Distributors don’t need to be an expert in a nontraditional category to take orders for oddball items, and they don’t need to have an established relationship with the company supplying the distributor, either. What the distributor does need in a situation such as this is a strong relationship with its customer. This has to be absolutely rock solid.

“I think it’s extremely important to have that trust factor with existing clients … for them to have that trust that you’ll deliver in an area that’s not your expertise,” says Nolan.

When a distributor gets sent on a mission to retrieve special products it knows its effort is probably not going to be in vain. The customer wants to treat that distributor right, and vice versa. So if what the end user is asking for is just too much or simply not practical, the distributor should be able to say no without there being an offense taken.

Moody says a great example of when “no” might be the best reply is when an end user asks for something large, like a step ladder. Sure, the distributor can buy that from a wholesaler, but because it’s a bulky item the shipping would probably cost the end user more than the ladder itself. In that scenario, he says a distributor should be upfront — tell the customer they can go buy that at a store for less. If the end user still insists on the distributor servicing them because they don’t want to deal with the hassle, then at least they know the distributor was being honest.

“If you have a strong relationships, ideally they trust you as a service provider,” says Bader. “They’ll trust you to get that (product) for them.”

Another thing a jan/san distributor is going to need before it starts offering outside product lines is a market. The nontraditional items being sold by a distributor aren’t always going to come after a customer makes a request. Sometimes it’s the distributor who will want to initiate the jump into the category.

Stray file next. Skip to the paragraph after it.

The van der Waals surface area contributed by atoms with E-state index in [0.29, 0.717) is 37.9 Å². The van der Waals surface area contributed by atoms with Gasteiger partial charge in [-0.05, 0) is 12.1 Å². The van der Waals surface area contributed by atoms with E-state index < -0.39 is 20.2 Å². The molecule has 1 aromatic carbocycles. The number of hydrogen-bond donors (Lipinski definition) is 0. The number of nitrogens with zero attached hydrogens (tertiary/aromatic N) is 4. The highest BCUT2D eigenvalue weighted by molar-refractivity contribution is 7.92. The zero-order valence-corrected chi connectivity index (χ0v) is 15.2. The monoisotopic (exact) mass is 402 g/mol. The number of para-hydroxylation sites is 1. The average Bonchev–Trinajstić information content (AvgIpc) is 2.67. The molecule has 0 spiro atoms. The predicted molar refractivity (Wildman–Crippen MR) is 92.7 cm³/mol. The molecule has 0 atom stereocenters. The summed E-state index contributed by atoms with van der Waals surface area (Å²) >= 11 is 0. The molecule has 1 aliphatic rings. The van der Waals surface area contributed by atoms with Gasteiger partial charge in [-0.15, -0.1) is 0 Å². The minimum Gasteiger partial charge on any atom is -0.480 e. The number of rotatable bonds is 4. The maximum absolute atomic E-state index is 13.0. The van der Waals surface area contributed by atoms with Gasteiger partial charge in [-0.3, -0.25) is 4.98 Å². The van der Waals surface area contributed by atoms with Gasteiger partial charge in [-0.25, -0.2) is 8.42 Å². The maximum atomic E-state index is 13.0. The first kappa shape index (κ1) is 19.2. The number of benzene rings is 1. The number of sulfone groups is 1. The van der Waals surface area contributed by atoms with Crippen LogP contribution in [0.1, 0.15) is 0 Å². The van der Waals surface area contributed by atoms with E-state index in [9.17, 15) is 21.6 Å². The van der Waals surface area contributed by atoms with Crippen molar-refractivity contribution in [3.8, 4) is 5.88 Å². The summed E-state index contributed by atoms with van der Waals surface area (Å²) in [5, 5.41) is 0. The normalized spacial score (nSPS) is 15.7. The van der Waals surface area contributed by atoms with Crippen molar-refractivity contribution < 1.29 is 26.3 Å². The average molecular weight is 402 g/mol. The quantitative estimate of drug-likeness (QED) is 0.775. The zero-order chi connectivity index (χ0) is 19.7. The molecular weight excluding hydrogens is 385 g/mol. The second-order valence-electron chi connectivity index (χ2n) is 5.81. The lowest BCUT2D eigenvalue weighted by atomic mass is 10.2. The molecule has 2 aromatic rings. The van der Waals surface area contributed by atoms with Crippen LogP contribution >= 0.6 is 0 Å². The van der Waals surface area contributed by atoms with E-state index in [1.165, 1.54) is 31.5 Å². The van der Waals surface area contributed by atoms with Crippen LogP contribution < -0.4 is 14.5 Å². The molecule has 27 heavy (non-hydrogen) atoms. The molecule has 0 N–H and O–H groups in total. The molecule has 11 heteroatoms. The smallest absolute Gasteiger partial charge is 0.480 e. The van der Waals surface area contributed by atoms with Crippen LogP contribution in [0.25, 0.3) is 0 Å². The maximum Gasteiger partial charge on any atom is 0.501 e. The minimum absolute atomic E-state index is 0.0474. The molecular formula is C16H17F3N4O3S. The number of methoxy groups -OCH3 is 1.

Solutex will sometimes reach out to customers and tell them that they’re doing some research into a certain type of product or product line they’re considering selling, says Moody. Solutex will then ask that customer what they like, as well as the pros and cons of these items — another example of what a strong business relationship can do.

“Sometimes your customers can educate you on what their issues are so you can best serve them,” says Moody. “And you can apply that to many categories.”

Nolan recommends that jan/san distributors track the opinions of trusted customers before they venture into a new product line.

“I think if you were going into a new category, the best thing to do would be to survey your customer base,” says Nolan. “Go out to existing clients and see what their other needs are.”

Customers can also tip a distributor off to a bad situation before they enter a new market.

In Bader’s mind these are the three questions all jan/san distributors must ask themselves before entering into an outside product line:

  1. Is the market available and not saturated?
  2. Is this product line something that can be easily be picked up by the company’s sales team?
  3. Is it something the existing customer base is having trouble getting?

“If you’re getting into an already commoditized market … I don’t know, it sounds like a headache,” says Bader. “What do you think you can do better than the existing distributor?”

When it comes to nontraditional product lines, Bader and Moody agree that it is possible for distributors to get carried away. Bader advises that jan/san distributors never let nontraditional product lines make up more than 10 percent of their business.

“When you start offering more categories there’s more product lines that your reps have to specialize in,” says Bader. “The more and more you do it without the adequate education the more likely you become an order taker and not a salesperson.”

So don’t be afraid to explore nontraditional product lines. Just make sure the research is done first.

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